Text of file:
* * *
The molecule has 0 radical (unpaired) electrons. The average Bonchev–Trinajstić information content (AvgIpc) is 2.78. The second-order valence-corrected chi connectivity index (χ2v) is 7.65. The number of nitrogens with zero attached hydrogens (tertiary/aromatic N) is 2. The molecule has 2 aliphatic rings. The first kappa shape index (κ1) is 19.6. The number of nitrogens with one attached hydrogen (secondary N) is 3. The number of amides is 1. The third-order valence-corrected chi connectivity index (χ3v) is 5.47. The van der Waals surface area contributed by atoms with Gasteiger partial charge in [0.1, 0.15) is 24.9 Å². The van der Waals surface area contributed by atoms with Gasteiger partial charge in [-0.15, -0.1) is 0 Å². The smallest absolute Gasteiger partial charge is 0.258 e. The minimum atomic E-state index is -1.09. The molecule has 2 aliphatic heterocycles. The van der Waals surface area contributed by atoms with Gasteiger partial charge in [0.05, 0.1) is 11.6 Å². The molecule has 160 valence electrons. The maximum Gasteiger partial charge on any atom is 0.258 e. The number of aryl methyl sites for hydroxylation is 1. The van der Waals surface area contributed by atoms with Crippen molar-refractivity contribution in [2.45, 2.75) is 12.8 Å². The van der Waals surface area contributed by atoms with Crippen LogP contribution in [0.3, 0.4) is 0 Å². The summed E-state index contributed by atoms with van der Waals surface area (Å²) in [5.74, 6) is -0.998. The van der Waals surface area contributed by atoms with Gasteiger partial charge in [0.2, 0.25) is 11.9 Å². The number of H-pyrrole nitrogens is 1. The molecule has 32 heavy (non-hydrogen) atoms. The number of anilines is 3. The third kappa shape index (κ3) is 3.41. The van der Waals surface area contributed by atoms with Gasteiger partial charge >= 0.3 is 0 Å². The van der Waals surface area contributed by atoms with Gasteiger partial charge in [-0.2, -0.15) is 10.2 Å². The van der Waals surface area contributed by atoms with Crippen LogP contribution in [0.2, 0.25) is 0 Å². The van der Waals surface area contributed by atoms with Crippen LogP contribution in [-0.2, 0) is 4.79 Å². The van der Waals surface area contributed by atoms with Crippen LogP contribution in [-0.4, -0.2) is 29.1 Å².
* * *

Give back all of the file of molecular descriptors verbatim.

The molecule has 0 radical (unpaired) electrons. The average Bonchev–Trinajstić information content (AvgIpc) is 2.78. The second-order valence-corrected chi connectivity index (χ2v) is 7.65. The number of nitrogens with zero attached hydrogens (tertiary/aromatic N) is 2. The molecule has 2 aliphatic rings. The first kappa shape index (κ1) is 19.6. The number of nitrogens with one attached hydrogen (secondary N) is 3. The number of amides is 1. The third-order valence-corrected chi connectivity index (χ3v) is 5.47. The van der Waals surface area contributed by atoms with Gasteiger partial charge in [0.1, 0.15) is 24.9 Å². The van der Waals surface area contributed by atoms with Gasteiger partial charge in [-0.15, -0.1) is 0 Å². The smallest absolute Gasteiger partial charge is 0.258 e. The minimum atomic E-state index is -1.09. The molecule has 2 aliphatic heterocycles. The van der Waals surface area contributed by atoms with Gasteiger partial charge in [0.05, 0.1) is 11.6 Å². The molecule has 160 valence electrons. The maximum Gasteiger partial charge on any atom is 0.258 e. The number of aryl methyl sites for hydroxylation is 1. The van der Waals surface area contributed by atoms with Crippen molar-refractivity contribution in [2.45, 2.75) is 12.8 Å². The van der Waals surface area contributed by atoms with Crippen LogP contribution in [0.3, 0.4) is 0 Å². The summed E-state index contributed by atoms with van der Waals surface area (Å²) in [5.74, 6) is -0.998. The van der Waals surface area contributed by atoms with Gasteiger partial charge in [0.2, 0.25) is 11.9 Å². The number of H-pyrrole nitrogens is 1. The molecule has 32 heavy (non-hydrogen) atoms. The number of anilines is 3. The third kappa shape index (κ3) is 3.41. The van der Waals surface area contributed by atoms with Gasteiger partial charge >= 0.3 is 0 Å². The van der Waals surface area contributed by atoms with Gasteiger partial charge in [-0.2, -0.15) is 10.2 Å². The van der Waals surface area contributed by atoms with Crippen LogP contribution in [0.2, 0.25) is 0 Å². The van der Waals surface area contributed by atoms with Crippen LogP contribution in [-0.2, 0) is 4.79 Å². The van der Waals surface area contributed by atoms with Crippen LogP contribution in [-0.4, -0.2) is 29.1 Å².